Parenting Place with NZ Rugby: A chat with Elliot Dixon

Being an All Black takes training, focus and a lot of teamwork – a bit like raising a family.
Valentine Tauamiti got to chat to Elliot Dixon and his partner, Paige, about both.

Elliot Dixon was 12 when I first met him. We were both students at Christchurch South Intermediate School at the time. He was the kid famous for running laps around the field while the rest of us were in class. I’m not sure if he was being punished for something, if it was Ms Culpan’s attempt to burn off some of his energy, or a get-out-of-class-free pass for the school’s leading athlete.

Read more

Throughout our teenage years, Elliot grew bigger and stronger (boy, did he get bigger) but many things stayed the same. Even now, he is still the playful, high-energy, adventurous boy from Kaiwara Street. And it is these very traits that hold him and his partner of eight years, Paige Smith, in good stead as they parent their two boys, Huxley and Toby.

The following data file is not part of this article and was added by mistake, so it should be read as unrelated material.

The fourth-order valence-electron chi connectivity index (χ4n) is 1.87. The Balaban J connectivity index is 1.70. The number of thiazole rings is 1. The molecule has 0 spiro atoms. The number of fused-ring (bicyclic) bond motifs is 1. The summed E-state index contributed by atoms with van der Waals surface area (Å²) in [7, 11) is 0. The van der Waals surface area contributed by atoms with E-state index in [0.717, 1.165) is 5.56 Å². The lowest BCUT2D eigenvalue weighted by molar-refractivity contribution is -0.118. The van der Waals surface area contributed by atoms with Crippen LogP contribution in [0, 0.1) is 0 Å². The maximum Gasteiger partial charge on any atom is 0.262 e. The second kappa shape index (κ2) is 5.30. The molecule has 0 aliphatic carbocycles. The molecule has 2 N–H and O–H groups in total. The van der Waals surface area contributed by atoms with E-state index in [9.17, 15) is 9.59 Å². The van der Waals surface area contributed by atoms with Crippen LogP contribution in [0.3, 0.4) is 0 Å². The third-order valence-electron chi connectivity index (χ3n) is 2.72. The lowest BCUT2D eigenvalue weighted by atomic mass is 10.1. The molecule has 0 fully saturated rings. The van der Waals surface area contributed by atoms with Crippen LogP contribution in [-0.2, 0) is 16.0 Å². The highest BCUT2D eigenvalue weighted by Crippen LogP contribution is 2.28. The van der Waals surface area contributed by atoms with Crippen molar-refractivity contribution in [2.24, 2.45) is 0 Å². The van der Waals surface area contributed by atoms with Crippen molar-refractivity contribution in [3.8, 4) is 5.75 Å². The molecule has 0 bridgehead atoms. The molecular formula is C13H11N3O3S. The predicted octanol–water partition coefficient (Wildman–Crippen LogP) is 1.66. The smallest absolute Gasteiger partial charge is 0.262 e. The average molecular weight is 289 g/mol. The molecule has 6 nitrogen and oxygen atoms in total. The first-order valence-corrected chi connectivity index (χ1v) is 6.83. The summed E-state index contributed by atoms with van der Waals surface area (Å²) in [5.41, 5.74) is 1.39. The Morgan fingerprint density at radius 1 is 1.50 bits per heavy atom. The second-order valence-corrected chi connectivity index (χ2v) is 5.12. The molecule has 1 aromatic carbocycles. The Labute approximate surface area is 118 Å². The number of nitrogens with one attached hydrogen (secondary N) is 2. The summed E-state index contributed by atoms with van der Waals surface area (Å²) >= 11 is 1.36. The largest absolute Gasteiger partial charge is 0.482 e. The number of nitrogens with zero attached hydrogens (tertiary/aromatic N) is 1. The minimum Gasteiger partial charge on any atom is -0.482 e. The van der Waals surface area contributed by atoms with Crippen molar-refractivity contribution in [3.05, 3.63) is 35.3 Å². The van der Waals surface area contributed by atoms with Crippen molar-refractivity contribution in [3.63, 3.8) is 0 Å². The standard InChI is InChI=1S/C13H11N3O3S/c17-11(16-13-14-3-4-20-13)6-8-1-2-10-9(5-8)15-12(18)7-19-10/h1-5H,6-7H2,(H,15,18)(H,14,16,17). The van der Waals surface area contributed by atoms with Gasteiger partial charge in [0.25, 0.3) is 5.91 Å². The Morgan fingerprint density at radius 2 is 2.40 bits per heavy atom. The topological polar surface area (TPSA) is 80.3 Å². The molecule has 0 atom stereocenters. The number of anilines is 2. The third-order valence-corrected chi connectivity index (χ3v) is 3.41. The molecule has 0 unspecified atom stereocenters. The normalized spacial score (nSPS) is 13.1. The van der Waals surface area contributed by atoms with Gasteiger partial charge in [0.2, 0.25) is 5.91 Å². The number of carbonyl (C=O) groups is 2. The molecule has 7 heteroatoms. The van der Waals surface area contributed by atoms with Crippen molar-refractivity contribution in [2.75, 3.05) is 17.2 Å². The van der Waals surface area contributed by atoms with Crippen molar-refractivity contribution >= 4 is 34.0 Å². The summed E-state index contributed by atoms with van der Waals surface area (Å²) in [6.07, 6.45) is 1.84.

Fast forward to 2017, and I find myself hanging out with my old friend and his whānau. 22-month-old Huxley is busying himself with toy trucks, ‘talking’ to Odin the German Shepherd, and depositing dribble all over a window as he pulls faces at Elliot. Toby, less mobile at six months old, is splashing around his ball pit, and every so often, finds himself the recipient of an earnest big brother’s kisses.


“I always wanted to be a young parent. In fact, when I met Paige I told her I wanted to be a dad at 25 or 26,” Elliot laughs. To which Paige quickly responds, “Yeah, he did, and I thought, ‘Rightio!’ I’ve always wanted a family. You know when you’re a little girl and you see those wee families in the movies? I love that I have my own wee family now.” Elliot got his wish, by the way – both his boys were born before he turned 27.